Record-breaking tourism traffic only the tip of the iceberg

Atlantic Canada is the closest area in North America to Europe, and the region’s unique experiences, seaside cities, naturally wild beauty and laid-back vibe appeals to the European tourist. Air carriers have taken notice, and capacity to the region has increased 14 percent over the last five years.

“The best news is that this is only the tip of the iceberg,” says Monette Pasher, executive director of Atlantic Canada’s Airports. “We are seeing higher demand for international routes as a result of the growing tourism market, and global linkages and expertise required for the energy, hydro and shipbuilding projects taking place here.”

Atlantic Canada Airports Association is a non-profit industry association representing 13 airports in Newfoundland and Labrador, Nova Scotia, New Brunswick and Prince Edward Island. The region’s airports move over eight million passengers and approximately 60,000 metric tonnes of cargo annually.

The latest international connection for the region was announced in January 2018 when WestJet confirmed plans to fly from Halifax Stanfield International Airport to Paris Charles de Gaulle and London Gatwick as part of its summer 2018 schedule.

The Paris route is the airline’s first to Europe’s mainland having previously only served Glasgow from Halifax and London Gatwick and Dublin from St. John’s. WestJet currently serves 16 cities from Halifax Stanfield, up from six in 2013, including ten Canadian, two transborder, one international and now three European destinations.

The Paris route launch comes after a successful 2017 for the airport, which surpassed its goal of reaching the four million passenger mark by serving 4,083,188 during the year. The total is up by 4.5 percent on 2016.

This spring, St. John’s International Airport will open the first phase of its ten-year $200m terminal expansion. This phase includes a 145,000 sq ft expansion with improved check in, screening and food services. The airport is building a better gateway to accommodate a growing tourism market and strong energy sector.

Elsewhere, in New Brunswick record-breaking passenger traffic is also the story. In 2017, Porter Airlines expanded their Atlantic base by launching service from both Fredericton and Saint John Airports to Ottawa and onto Billy Bishop in Toronto. Porter Airlines now serves six Atlantic Canada cities.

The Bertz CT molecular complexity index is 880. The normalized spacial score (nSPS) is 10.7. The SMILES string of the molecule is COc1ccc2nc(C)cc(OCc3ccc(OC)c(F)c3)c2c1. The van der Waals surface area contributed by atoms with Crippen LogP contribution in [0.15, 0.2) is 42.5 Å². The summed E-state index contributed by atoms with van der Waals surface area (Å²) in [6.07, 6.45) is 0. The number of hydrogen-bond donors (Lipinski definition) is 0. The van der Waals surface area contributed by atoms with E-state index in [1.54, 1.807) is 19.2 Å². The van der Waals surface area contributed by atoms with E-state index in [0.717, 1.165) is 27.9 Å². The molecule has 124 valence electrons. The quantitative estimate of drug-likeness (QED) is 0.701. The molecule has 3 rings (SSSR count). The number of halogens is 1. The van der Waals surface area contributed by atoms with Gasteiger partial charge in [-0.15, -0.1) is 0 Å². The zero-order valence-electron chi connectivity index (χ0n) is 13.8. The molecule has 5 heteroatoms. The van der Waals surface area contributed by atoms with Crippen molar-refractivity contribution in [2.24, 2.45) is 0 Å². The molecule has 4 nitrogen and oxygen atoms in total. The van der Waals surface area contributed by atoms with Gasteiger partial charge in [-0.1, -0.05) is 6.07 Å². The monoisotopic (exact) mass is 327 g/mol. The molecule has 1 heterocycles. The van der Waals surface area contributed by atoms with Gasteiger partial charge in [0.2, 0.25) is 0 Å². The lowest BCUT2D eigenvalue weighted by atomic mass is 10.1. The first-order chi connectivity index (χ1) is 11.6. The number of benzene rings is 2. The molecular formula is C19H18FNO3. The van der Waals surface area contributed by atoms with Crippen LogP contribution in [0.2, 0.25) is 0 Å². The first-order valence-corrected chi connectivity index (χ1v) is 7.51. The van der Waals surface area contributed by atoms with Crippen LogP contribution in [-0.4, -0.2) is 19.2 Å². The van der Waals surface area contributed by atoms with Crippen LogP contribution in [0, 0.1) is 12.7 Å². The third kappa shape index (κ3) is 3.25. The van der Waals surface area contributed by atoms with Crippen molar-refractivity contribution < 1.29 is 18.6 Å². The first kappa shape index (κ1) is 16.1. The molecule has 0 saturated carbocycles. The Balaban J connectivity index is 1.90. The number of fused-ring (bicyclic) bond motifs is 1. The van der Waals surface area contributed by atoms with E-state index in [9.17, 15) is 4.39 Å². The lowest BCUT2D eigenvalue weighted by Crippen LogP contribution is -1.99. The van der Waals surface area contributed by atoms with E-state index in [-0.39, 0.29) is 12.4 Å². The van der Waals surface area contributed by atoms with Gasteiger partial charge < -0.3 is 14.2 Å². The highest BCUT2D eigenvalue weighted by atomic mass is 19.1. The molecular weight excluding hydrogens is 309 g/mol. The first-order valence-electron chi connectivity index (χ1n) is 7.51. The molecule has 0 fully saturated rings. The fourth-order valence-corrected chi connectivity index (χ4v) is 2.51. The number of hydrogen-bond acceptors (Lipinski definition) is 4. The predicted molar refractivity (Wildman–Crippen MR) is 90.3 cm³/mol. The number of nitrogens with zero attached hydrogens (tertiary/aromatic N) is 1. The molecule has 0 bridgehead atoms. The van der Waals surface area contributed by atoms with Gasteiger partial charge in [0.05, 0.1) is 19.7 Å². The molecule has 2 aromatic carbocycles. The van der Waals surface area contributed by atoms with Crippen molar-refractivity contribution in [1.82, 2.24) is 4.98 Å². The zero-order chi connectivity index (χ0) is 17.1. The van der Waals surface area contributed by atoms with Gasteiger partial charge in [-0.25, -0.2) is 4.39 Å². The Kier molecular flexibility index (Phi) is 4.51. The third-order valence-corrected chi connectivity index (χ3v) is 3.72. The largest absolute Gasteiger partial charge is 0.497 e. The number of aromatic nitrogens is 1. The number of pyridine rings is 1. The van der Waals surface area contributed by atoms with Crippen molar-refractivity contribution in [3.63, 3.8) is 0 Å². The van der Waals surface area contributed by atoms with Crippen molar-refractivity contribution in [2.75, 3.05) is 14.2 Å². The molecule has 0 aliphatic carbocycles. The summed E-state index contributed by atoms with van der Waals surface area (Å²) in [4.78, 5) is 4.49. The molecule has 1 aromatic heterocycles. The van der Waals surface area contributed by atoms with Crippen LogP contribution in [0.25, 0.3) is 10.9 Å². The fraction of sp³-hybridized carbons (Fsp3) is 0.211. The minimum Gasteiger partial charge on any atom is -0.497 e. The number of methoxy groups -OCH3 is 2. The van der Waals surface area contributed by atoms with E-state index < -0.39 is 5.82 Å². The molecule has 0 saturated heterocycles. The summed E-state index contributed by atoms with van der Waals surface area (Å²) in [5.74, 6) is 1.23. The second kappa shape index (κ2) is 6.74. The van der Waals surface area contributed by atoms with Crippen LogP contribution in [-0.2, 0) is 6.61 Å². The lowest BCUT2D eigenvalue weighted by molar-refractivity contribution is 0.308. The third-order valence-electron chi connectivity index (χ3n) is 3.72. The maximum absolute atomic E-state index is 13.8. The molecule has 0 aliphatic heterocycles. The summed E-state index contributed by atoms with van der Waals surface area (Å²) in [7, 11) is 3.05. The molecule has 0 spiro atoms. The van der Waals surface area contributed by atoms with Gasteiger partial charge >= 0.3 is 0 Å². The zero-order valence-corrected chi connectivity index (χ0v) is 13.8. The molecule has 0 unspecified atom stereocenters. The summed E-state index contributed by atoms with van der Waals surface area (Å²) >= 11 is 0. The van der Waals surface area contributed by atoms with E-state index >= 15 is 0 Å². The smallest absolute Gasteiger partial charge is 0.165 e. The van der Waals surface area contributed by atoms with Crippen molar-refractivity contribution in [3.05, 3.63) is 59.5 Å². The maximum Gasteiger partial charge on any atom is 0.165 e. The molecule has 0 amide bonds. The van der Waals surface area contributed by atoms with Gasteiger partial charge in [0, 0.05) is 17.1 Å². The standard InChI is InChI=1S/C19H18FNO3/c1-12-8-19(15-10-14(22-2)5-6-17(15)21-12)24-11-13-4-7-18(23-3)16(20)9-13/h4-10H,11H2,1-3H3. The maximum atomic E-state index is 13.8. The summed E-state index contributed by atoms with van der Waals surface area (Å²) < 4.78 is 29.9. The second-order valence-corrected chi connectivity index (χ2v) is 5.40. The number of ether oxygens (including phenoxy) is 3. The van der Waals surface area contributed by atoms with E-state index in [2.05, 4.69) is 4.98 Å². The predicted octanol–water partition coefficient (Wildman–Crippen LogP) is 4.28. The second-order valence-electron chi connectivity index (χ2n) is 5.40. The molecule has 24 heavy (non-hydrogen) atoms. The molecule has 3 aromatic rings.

Pasher says that the growth of Atlantic Canada’s airports comes amid growing interest from tourists, attracted to the four east coast provinces of New Brunswick, Nova Scotia, Prince Edward Island, and Newfoundland and Labrador for their breathtaking backdrop of dramatic tides, formidable icebergs and lush coastlines.

“This region is what some would still call an undiscovered gem,” she adds. “With uncrowded white sand beaches, world-class golf courses and some of the most breathtaking scenic coastal drives around.”

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The region consists of 150,000 miles of beautiful coastlines that are dotted with communities where fishing was once the main occupation. While other industries such as oil and gas, hydroelectricity, shipbuilding and mining are now key drivers of the economy, the fishing industry continues to be a strong contributor.

In 2017 alone, nearly $180m worth of fresh live lobster was exported from Atlantic Canada’s shores. The abundance of natural wildlife and fresh seafood makes the region a food lover’s paradise.

Pasher says: “Our airports have been busier and busier servicing the needs of a growing tourism sector. Today’s travellers are looking for authentic, unique experiences, along with soft adventure, and our region has it in spades.”

World-class attractions propelling air travel:

  • Cabot Cliffs Golf Course ranked top ten in the world by Golf Digest has golfers flocking from all over the US to play the Bill Coore and Ben Crenshaw designed course in Nova Scotia
  • Fogo Island Inn on a remote Island in Newfoundland and Labrador was named top hotel in Canada by Conde Nast Traveller has attracted the likes of Oprah, David Letterman and Gwyneth Paltrow
  • With the highest tides in the world, New Brunswick’s & Nova Scotia’s Fundy Shore offers visitors the opportunity to walk and even dine on the ocean floor
  • Nova Scotia’s new Halifax Convention Centre offers over 120,000 sq ft of event space in the heart of the city’s downtown and connects to over 3,000 hotel rooms.
David Casey

David Casey is Editor in Chief of Routes, the global route development community's trusted source for news and information.